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Well, after following this discussion from its beginning, I finally have to jump in. I cannot remember which cars had it, but do remember some having metal covers on the back springs with a lubing point. This would have been in the early '50s. My first "real" job was at a "filling" station in Joplin, MO. I had to be the grease monkey on weekends. Some cars were greased almost every weekend. Every 1000 miles. I distinctly remember greasing the springs. Only wish I could remember the brands. I want to say Chrysler products, but just not sure.

Ben

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I have just taken the leafs apart from my 1929 graham page and cleaned and painted them with POR-15. I've ordered UHMW (ultra high molecular weight) pressure sensitive tape to be applied between them. It's supposed to be much stronger and slicker than teflon tape. You can get it at McMaster Carr.

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Well, after following this discussion from its beginning, I finally have to jump in. I cannot remember which cars had it, but do remember some having metal covers on the back springs with a lubing point. This would have been in the early '50s. My first "real" job was at a "filling" station in Joplin, MO. I had to be the grease monkey on weekends. Some cars were greased almost every weekend. Every 1000 miles. I distinctly remember greasing the springs. Only wish I could remember the brands. I want to say Chrysler products, but just not sure.

Ben

1940's to early 50's Mopars had the metal covers on the springs and Miller tools suppied the needle grease gun attachment to penetrate the metal spring cover to lube the rear springs.

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I posted the following in a Restorations Projects thread a while ago and it wasn't received very well. Looks like it does fit in with this discussion.

My '41 Dodge came with metal covers and here is what my owner's manual has to say:

"Springs (with steel covers) - The frequency for lubrication of springs with metal covers is largely dependent upon climatic and road conditions. The necessity of lubrication is indicated by spring squeaks and stiff riding. Use special fitting to inject spring leaf lubricant.

Lubricants containing inert materials such as asbestos fibre, graphite, silica etc., are undesirable for spring lubrication. A lubricant containing a rust preventative (inhibitor) is recommended in order to avoid rust formation which leads to hard riding and spring squeaks."

Phil

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  • 4 weeks later...

A minor point if you want to be a real expert - the spring covers are called gaiters not 'gators.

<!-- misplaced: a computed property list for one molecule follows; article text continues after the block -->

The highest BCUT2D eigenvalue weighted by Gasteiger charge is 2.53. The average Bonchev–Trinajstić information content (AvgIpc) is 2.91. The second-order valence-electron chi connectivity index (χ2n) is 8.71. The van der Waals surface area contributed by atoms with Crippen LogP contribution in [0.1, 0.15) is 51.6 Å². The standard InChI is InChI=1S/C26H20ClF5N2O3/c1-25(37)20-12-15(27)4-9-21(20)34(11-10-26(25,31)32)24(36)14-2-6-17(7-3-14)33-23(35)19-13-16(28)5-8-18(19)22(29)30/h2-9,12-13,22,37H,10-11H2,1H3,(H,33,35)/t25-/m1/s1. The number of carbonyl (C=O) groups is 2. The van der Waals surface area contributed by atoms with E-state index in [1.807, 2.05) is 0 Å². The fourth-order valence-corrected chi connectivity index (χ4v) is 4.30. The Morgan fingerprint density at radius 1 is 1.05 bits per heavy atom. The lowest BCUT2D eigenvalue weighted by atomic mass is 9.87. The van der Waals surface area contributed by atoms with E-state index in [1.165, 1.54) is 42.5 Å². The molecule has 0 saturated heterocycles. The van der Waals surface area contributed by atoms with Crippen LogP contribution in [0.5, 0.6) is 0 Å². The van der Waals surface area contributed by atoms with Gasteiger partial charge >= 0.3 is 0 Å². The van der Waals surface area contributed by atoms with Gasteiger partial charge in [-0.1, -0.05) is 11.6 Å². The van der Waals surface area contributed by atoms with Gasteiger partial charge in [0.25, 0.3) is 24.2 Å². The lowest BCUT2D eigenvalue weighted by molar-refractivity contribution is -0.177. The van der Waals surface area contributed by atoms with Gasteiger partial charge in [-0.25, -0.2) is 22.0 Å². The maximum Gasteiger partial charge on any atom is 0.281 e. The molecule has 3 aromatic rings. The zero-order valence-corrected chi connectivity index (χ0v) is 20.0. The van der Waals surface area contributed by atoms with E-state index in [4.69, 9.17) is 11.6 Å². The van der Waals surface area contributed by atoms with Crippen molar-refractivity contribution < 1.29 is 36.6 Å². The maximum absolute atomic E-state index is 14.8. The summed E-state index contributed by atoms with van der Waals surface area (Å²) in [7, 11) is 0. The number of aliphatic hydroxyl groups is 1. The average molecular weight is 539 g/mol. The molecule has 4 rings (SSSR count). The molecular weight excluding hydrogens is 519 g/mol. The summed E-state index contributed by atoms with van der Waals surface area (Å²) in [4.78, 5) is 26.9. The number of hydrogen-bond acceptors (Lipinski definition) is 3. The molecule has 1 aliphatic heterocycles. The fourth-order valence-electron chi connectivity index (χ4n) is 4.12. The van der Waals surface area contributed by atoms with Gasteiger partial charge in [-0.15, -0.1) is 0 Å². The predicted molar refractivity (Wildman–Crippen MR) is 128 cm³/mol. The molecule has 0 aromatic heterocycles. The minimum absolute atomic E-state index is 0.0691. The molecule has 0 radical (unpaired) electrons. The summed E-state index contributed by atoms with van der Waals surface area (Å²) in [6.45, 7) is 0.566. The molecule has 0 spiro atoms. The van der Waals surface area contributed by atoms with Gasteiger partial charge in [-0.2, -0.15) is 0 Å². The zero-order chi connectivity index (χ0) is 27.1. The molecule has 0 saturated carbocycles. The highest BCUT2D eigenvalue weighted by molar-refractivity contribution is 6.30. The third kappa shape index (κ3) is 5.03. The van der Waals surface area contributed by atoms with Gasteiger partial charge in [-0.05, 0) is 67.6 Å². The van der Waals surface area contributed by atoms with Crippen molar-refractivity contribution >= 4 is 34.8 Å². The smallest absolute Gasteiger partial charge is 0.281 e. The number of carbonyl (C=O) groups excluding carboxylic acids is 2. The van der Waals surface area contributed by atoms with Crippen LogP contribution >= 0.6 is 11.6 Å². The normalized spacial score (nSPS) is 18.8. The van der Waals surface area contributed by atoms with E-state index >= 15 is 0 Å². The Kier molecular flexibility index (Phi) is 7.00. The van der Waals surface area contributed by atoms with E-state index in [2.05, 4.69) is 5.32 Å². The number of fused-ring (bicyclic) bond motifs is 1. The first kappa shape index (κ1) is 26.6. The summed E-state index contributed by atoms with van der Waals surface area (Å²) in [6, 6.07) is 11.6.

Definition of gaiters from Wikipedia:

Gaiters are garments worn over the shoe and lower pants leg, and used primarily as personal protective equipment; similar garments used primarily for display are spats. Originally, gaiters were made of leather. Today, gaiters for walking are commonly made of plasticized synthetic cloth such as polyester. Gaiters for use on horseback continue to be made of leather.

They go on:

In Army parlance, a gaiter covers leg and bootlacing; a legging covers only the leg. In RAF parlance, gaiter includes legging. The American Army during World War I<sup id="cite_ref-WWI_0-0" class="reference">[1]</sup> and World War II had leggings, which were gaiters. Above the knee spatterdashes were cotton or canvas, as were many gaiters of varying lengths thereafter. Leather gaiters were rare in military, though sometimes a calf-length cotton gaiter had leather kneecaps added. Leggings, however, were very often made of leather, but also canvas.

Gaiters were worn by horsemen, hikers, and Anglican clergymen as well as military men. So they were fairly common in the late 19th and early 20th century.

The similarity to the laced on or sewn on spring covers is obvious.

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  • 3 months later...

Thanks for this thread...

I have a 1937 Pontiac (Canadian 224, Master 6 is her sister car) and I will be disassembling my springs, they need to be inspected. They have this "felt, or non-rubber lining" that's torn and decayed bad... I will post pics n videos later on, but thanks for all the advice..

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Point taken on the 'gators, but that's the reason for the mark before the word...In Louisiana we used real alligators, get a tail just the right size, clean it out, and it slips right over that darn spring!

Also good for cannons, we'd fill their heads with cannonball and powder their behind, and when we set the powder off the 'gator lost his mind.

Hey, that could be a song!

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The name shcok absorber for those things on cars and trucks is technically incorrect. See trimacar's comments above about coil springs without shock absorbers. They are actually oscillation dampeners. They stop the spring oscillations so you don't get a bouncy ride when you go over bumps and dips. The springs are what actually absorb the "shock" of the bump or dip.

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Just took apart the rear springs on the 52 Chev and got to reading this thread on how to finish them . That meant taking off the gaiters and the felt underneath them. The gaiters are mostly rusted out which drives me nuts because it would be difficult to reproduce the gaiters and I like things back the way they were. Anyhoo, the shop manual has a detailed procedure for lubing them.

While looking for new ones, and before I decided that I didn't have the cash to get new ones, I found the attached on Detroit Easton's website. Take it for what it is worth but it appears that modern springs do not need lube and it is, in fact, detrimental to the steel. Not sure I get that but there you go.

Lots more interesting info on the tech site.

Lubricating Leaf Springs - Tech